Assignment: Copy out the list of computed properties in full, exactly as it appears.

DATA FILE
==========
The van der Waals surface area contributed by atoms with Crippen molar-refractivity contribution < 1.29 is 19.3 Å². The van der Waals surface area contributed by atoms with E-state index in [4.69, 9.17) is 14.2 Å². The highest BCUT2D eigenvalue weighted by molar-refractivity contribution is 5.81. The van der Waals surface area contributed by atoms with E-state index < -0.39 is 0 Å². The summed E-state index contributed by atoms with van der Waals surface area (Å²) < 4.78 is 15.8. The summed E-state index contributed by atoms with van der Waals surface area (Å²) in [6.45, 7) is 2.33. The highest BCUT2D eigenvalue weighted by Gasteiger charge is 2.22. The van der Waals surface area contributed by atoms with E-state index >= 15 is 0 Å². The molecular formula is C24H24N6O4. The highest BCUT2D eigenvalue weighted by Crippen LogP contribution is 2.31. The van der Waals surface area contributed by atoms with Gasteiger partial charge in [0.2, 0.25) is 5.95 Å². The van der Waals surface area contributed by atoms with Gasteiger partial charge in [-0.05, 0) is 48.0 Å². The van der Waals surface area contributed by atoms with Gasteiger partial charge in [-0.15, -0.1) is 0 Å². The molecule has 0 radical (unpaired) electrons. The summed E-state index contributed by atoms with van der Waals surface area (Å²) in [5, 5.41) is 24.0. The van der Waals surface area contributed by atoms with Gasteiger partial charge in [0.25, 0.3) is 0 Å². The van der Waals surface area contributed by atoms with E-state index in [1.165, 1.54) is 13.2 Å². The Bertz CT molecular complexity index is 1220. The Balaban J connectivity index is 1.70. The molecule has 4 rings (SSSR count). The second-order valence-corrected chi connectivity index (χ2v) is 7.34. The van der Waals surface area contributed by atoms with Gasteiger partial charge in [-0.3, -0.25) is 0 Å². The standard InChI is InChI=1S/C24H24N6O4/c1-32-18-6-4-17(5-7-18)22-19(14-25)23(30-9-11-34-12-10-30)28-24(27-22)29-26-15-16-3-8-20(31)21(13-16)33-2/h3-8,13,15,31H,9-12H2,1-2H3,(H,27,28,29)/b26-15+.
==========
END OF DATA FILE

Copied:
The van der Waals surface area contributed by atoms with Crippen molar-refractivity contribution < 1.29 is 19.3 Å². The van der Waals surface area contributed by atoms with E-state index in [4.69, 9.17) is 14.2 Å². The highest BCUT2D eigenvalue weighted by molar-refractivity contribution is 5.81. The van der Waals surface area contributed by atoms with E-state index < -0.39 is 0 Å². The summed E-state index contributed by atoms with van der Waals surface area (Å²) < 4.78 is 15.8. The summed E-state index contributed by atoms with van der Waals surface area (Å²) in [6.45, 7) is 2.33. The highest BCUT2D eigenvalue weighted by Gasteiger charge is 2.22. The van der Waals surface area contributed by atoms with E-state index >= 15 is 0 Å². The molecular formula is C24H24N6O4. The highest BCUT2D eigenvalue weighted by Crippen LogP contribution is 2.31. The van der Waals surface area contributed by atoms with Gasteiger partial charge in [0.2, 0.25) is 5.95 Å². The van der Waals surface area contributed by atoms with Gasteiger partial charge in [-0.05, 0) is 48.0 Å². The van der Waals surface area contributed by atoms with Gasteiger partial charge in [-0.15, -0.1) is 0 Å². The molecule has 0 radical (unpaired) electrons. The summed E-state index contributed by atoms with van der Waals surface area (Å²) in [5, 5.41) is 24.0. The van der Waals surface area contributed by atoms with Gasteiger partial charge in [0.25, 0.3) is 0 Å². The van der Waals surface area contributed by atoms with E-state index in [1.165, 1.54) is 13.2 Å². The Bertz CT molecular complexity index is 1220. The Balaban J connectivity index is 1.70. The molecule has 4 rings (SSSR count). The second-order valence-corrected chi connectivity index (χ2v) is 7.34. The van der Waals surface area contributed by atoms with Gasteiger partial charge in [-0.3, -0.25) is 0 Å². The standard InChI is InChI=1S/C24H24N6O4/c1-32-18-6-4-17(5-7-18)22-19(14-25)23(30-9-11-34-12-10-30)28-24(27-22)29-26-15-16-3-8-20(31)21(13-16)33-2/h3-8,13,15,31H,9-12H2,1-2H3,(H,27,28,29)/b26-15+.